PowerPoint...I have accessed a lot of material on PowerPoint through my lectures and, the PowerPoint set up allows me to print out smaller versions of the slides to jot my notes on which is rather handy. PowerPoint's if used correctly can enhance learning for visual students and for students like myself who like to have notes taken of the pertinent points and find it difficult, through a lack of shorthand ability, to take notes quickly enough and comprehend what is being said at the same time. Power point gives the students another mode to receive information through this should be the way things are structured, multimodal, according to Oliver.
PowerPoint allows professional looking overhead projections to be put together easily for use with a class or other audience by virtually anyone and the more advanced can embed movie clips and sounds to enhance the presentation. These powerpoints can then be uploaded to Slideshare and if this is used for a student project, it adds to the real world value that a student can see in the task and, according to the ICT report by Blackmore et al, this ICT use increases the students engagement with the topic, their attitude and study habits, and I see this as a desirable outcome.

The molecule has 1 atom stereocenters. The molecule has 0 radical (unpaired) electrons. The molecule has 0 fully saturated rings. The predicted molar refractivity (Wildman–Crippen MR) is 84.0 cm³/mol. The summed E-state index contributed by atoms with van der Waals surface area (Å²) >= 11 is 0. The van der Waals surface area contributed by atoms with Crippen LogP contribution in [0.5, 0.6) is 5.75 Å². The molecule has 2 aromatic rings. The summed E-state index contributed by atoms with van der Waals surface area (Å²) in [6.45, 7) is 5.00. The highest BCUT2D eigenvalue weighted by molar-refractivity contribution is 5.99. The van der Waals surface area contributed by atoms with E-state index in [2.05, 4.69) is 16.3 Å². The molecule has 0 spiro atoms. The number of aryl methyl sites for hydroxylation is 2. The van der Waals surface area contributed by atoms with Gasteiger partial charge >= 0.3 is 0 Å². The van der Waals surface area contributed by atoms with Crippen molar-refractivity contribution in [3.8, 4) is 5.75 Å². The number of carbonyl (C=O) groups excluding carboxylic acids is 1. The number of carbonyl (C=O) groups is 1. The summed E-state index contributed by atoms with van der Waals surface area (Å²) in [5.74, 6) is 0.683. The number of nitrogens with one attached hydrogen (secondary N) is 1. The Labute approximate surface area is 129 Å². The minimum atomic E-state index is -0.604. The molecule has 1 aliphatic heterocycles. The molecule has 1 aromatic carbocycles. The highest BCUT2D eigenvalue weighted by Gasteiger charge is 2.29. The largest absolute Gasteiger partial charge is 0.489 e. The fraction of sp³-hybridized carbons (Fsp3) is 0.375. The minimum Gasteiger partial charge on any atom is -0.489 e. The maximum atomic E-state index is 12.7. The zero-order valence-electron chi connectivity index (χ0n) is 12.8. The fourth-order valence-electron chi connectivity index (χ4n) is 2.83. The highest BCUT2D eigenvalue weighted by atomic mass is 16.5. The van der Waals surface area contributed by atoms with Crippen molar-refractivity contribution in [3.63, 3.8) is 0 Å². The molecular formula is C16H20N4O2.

Learning styles 2

As apparent from my previous post, I have undertaken some online personality typing questionnaires. These online tools, I believe, are an invaluable resource in helping to consolidate 'I'm okay, you're okay' mindsets.
While I'm pleased with the resource and I can see its value in helping me to understand my students personality types and learning styles- my ability to do this unaided is lacking- so that I may arrange my LEP's accordingly. I am inherently disappointed that it is so easy to classify people and, that unsavory traits may be quite hard to alter/change as they are embedded in who we are. I don't like such fatalism.